SEATTLE – This weekend is Seafair and we want everyone to have fun and stay safe while on the water. Here are some tips on how to do so:
- Ensure your boat has a working smoke alarm. Test alarms monthly.
- Have a U.S. Coast Guard approved fire extinguisher on board and know how to use it. Mount the extinguisher near an exit to prevent being trapped.
- Dispose of oily rags in a metal container with a tight-fitting lid.
- Fuel portable tanks on the dock, not on your vessel.
- State law requires personal flotation devices for each person aboard a vessel.
- Never swim in or near marinas, docks or boatyards.
- Have your boat inspected by a certified electrician.
- Boats with AC systems should have isolation transformers or equipment leakage circuit interrupter protection.
- Prevent carbon monoxide poisoning while boating:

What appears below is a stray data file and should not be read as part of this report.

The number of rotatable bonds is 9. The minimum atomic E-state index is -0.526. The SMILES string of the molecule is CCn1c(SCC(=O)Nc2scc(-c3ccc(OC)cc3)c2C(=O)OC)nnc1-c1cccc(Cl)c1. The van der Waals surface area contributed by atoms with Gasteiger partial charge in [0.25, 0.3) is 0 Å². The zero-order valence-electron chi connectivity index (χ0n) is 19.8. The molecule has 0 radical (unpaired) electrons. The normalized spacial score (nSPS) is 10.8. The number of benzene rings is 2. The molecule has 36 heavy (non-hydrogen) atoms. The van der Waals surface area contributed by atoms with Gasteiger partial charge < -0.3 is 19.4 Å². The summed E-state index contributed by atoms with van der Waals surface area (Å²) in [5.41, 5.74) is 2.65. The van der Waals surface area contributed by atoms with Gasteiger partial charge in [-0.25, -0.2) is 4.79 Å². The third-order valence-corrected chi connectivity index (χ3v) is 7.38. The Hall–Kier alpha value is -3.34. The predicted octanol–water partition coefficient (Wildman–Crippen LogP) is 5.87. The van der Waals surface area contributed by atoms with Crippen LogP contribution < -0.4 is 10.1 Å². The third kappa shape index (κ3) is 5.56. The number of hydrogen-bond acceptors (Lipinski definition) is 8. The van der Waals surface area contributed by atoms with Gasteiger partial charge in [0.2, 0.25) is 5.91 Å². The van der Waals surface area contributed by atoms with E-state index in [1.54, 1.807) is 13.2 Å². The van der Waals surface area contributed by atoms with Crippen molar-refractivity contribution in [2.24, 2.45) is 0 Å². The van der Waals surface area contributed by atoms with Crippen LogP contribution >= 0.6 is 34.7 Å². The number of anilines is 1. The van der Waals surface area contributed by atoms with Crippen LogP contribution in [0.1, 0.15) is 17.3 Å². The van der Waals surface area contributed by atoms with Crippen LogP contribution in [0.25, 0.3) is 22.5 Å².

- Gas vapors will accumulate in low spots – before fueling, close all hatches, compartments and covers.
- After fueling, open everything up and ventilate.
- Swim and play away from areas where engines vent their exhaust.
- Educate all passengers about the signs and symptoms of CO poisoning (irritated eyes, headache, nausea, dizziness).
- Never block exhaust outlets. Blocking outlets can cause CO to build up in the cabin and cockpit areas – even when hatches, windows, portholes, and doors are closed.
- Dock, beach, or anchor at least 20-feet away from the nearest boat that is running a generator or engine. Exhaust from a nearby vessel can send CO into the cabin and cockpit of a boat.
- The safest decision may be to not enter the water. Think about the risks when swimming.
- Wear a lifejacket. Infants and children should always wear lifejackets when in or near open water. Air filled or foam toys, are not a substitute for wearing a U.S. Coast Guard approved lifejacket.
- Learn to swim, including water safety and survival skills. Learn to float and tread water for at least 10 minutes. It’s good to improve skills in a pool before hitting open water.